He was then placed in charge of two men to be taken to York, to which intelligence of the horrible event had been immediately sent. On the way to York he told his escort he had intended murdering Mr Burges on the road between Duncan’s and Hayes’ but was prevented by wanting his knife, which Duncan had taken from him in payment of a glass of grog, he said he expected to overtake Mr Burges at St. Roman’s Well when he intended to do for him requesting the two men not to interfere. However fortunately Mr Burges had taken another more direct road home, or otherwise doubtless some struggle would have taken place. Mr Burges reports that while he was at breakfast at Hayes’, Stanley came into the room and looked so vicious that Mr Burges ordered him to go away, which he did.

It appears Stanley was perfectly sober all the time, having only had a single glass of grog before starting from Duncan’s, the three he had of Hayes’s doubtless excited him, still there can be no question the murder had been determined on by him before he left Duncan’s, as in his own statement which suggests to his intention that before Duncan took his knife he had meant first to cut Mr Burges’ throat, then that of the girl, and afterwards his own. On intelligence reaching York Mr Cowan and Mr R. Viveash went to Hayes’, where they found the girl totally senseless, in which state she remained until two o’clock on Tuesday morning, when death put a period to her sufferings. Mr Viveash never leaving her during the whole time.

Some vague reports of the murder reached Perth on Monday evening, but nothing certain was known until the arrival of Mr C. Wittenoom on Tuesday morning, when it being known that the poor creature still lived, Dr. Jones, accompanied by two policemen immediately started for Hayes’, in hopes of being in time for a possibility of saving her life, however all was over before he arrived.

Stanley has been committed for trial, and arrived at Guildford yesterday on his way to Perth Gaol. Previous to leaving York he was allowed to see the body of his victim, when he shed a few tears, but otherwise manifests the utmost indifference, only regretting that he had not been able to murder Mr Burges, of whom it appears he was jealous.[10]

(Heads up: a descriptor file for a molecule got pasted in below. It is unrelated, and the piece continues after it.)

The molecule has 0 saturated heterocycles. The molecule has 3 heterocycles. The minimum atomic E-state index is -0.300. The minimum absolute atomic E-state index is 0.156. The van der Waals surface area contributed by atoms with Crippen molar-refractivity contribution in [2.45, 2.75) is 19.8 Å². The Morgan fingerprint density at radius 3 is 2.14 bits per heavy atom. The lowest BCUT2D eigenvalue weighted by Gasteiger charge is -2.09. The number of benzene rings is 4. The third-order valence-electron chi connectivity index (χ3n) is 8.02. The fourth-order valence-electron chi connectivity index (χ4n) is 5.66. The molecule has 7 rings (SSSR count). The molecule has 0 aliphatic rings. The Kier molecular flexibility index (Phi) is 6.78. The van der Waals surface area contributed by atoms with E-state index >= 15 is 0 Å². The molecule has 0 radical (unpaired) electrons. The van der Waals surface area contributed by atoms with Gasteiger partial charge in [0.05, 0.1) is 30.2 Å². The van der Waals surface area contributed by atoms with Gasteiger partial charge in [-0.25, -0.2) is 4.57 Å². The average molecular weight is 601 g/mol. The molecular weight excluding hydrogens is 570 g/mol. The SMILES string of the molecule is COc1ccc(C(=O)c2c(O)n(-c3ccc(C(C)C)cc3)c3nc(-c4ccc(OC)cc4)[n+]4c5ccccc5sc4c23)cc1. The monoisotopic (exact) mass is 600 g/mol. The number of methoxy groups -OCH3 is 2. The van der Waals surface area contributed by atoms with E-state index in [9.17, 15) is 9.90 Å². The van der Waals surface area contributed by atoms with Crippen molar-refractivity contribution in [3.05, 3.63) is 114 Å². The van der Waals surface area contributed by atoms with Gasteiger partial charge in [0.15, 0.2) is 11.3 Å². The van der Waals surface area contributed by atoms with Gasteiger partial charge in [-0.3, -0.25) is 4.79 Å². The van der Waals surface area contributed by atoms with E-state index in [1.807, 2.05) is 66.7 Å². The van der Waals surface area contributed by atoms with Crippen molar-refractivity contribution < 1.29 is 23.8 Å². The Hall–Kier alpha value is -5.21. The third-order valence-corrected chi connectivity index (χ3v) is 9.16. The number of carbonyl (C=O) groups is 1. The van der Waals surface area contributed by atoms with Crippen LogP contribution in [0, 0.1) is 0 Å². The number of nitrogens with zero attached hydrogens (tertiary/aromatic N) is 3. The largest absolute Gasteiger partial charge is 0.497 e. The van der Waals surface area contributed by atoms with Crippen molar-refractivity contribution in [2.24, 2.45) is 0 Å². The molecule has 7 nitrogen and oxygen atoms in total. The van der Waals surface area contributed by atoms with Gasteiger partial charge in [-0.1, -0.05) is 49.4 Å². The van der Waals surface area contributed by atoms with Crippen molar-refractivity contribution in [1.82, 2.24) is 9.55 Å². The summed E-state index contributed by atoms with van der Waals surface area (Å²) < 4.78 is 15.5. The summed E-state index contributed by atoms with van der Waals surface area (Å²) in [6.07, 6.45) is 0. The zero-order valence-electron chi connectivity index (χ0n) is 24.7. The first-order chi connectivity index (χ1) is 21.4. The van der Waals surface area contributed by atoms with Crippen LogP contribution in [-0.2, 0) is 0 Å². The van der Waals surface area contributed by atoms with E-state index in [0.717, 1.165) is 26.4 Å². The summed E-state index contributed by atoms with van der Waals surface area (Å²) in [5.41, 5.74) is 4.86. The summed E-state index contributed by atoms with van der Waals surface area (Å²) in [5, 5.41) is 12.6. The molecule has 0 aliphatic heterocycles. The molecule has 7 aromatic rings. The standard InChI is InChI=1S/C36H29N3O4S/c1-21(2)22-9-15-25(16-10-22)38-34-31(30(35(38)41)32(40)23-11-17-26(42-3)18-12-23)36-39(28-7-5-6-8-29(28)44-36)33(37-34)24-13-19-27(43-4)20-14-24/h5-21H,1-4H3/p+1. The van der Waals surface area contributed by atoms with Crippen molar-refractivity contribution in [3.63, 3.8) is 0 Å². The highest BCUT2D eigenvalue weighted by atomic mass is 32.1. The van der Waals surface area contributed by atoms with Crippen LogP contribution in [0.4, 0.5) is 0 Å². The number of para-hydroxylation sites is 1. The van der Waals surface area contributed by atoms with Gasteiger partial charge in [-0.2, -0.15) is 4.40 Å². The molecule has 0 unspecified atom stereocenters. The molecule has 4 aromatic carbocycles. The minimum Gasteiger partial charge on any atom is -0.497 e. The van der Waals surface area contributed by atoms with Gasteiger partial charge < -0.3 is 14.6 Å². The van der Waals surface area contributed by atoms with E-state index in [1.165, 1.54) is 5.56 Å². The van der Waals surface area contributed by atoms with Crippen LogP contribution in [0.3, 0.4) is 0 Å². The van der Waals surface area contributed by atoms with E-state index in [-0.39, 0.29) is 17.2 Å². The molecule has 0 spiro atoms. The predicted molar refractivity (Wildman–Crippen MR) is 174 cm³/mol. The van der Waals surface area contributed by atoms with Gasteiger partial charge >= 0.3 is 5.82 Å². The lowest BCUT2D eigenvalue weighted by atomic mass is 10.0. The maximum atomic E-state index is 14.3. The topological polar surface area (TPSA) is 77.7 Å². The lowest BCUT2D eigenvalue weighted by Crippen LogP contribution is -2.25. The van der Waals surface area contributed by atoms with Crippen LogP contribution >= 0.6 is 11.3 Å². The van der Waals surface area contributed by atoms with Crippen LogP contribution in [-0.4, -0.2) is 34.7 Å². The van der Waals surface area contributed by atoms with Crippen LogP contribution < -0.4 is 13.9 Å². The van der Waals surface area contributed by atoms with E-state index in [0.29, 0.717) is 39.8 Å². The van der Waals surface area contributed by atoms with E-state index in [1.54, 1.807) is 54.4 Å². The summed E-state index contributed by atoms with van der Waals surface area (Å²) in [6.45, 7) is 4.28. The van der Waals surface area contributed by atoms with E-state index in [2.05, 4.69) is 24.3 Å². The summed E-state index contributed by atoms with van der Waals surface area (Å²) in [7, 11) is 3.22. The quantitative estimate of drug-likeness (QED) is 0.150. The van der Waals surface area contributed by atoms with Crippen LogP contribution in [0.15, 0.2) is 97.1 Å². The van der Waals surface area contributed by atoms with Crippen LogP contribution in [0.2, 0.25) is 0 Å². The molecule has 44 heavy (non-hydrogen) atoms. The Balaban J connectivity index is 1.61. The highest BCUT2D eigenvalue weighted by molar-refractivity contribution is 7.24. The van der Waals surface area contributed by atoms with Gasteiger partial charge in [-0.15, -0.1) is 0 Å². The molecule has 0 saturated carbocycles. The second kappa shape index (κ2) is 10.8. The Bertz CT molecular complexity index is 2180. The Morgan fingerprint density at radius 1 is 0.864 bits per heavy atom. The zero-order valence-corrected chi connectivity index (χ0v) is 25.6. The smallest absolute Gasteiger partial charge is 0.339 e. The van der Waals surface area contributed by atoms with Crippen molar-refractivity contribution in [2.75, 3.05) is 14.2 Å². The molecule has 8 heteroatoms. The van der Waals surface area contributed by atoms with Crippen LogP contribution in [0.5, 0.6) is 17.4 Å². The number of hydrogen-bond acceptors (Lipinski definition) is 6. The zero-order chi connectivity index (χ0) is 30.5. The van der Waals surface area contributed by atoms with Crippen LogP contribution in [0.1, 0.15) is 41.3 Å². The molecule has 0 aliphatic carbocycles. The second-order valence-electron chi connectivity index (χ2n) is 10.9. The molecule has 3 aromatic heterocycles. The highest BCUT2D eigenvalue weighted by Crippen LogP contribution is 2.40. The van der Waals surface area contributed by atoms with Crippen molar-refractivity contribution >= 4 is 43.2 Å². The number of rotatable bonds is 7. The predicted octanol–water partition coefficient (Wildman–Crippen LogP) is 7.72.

As was the custom in the early colonial days, executions were a public event and full descriptions were published. Samuel Stanley was executed on the same day as an aboriginal named ‘Jacob’, who had been found guilty of killing another aboriginal man at Gingin:


On Wednesday last the executions of Samuel Stanley and the aboriginal native Jacob took place a little distance from the Perth Causeway, on the Guildford road. The procession had been arranged to leave the lock-up between six and seven o’clock in the morning, and exactly at the latter hour it was in motion. The precaution of covering the carts, in which the unfortunate men were conveyed, was taken, and by these means the excessive publicity, which has hitherto attended such proceedings, was very properly done away with. A military and police escort were given, and the greatest order and decorum were observed. There was not so large a concourse of persons as we have seen on similar occasions. The European was executed first, and after the body had been suspended a sufficient time, the native was led to the scaffold, and, after a few struggles, he ceased to exist. The Rev. Mr Powhill and Mr Trigg attended Stanley, who appeared fully awake to his position, and sensible of the justice of his sentence. Both parties were buried at the place of execution, although it has been generally considered advisable that the native offender should be hung in chains amongst the tribe where his crime was committed.

While on this subject, we cannot help expressing a hope that a portion of the new Perth Gaol may be appropriated to a fitting place of execution. If such an arrangement were carried out, such spectacles as we have here recorded would soon cease.[11]

Convict records show that Samuel Stanley, ticket-of-leave, was convicted on 6 March 1855, of murder at Wootating, on the York Road and was sentenced to death. Mundane details of the costs of the trial and execution were recorded as follows:

Five witnesses costs, £13.16.10: Transport / jury, £ 9 Days’ rations, £1.9.0: Expenses of execution £2.0.0: Total £20.15.1.[12]


[1]Note: Details of the other two persons cannot be found in the WA convict registers.

[2] Leeds Mercury, 14 December 1850.

[3] Convict Dept. Registers, Character Book, 1850-1857 (R17).

[4] Convict Department Registers, (128/40-43).

[5] Convict Dept. Registers, Character Book, 1850-1857 (R17).

[6] Barnes, Cameron et al, The Australind Journals of Marshall Waller Clifton 1840 – 1861, Hesperian Press, Victoria Park, WA, 2010.

[7] Ibid.

[8] Inquirer, 28 March 1855.

[9] Inquirer, 7 March 1855.

[10] Perth Gazette and Independent Journal of Politics and News, 9 March 1855.

[11] Inquirer, 25 April 1855.

[12] Convict Department, Convict Lists, Memoranda & Indexes, (128/33-37)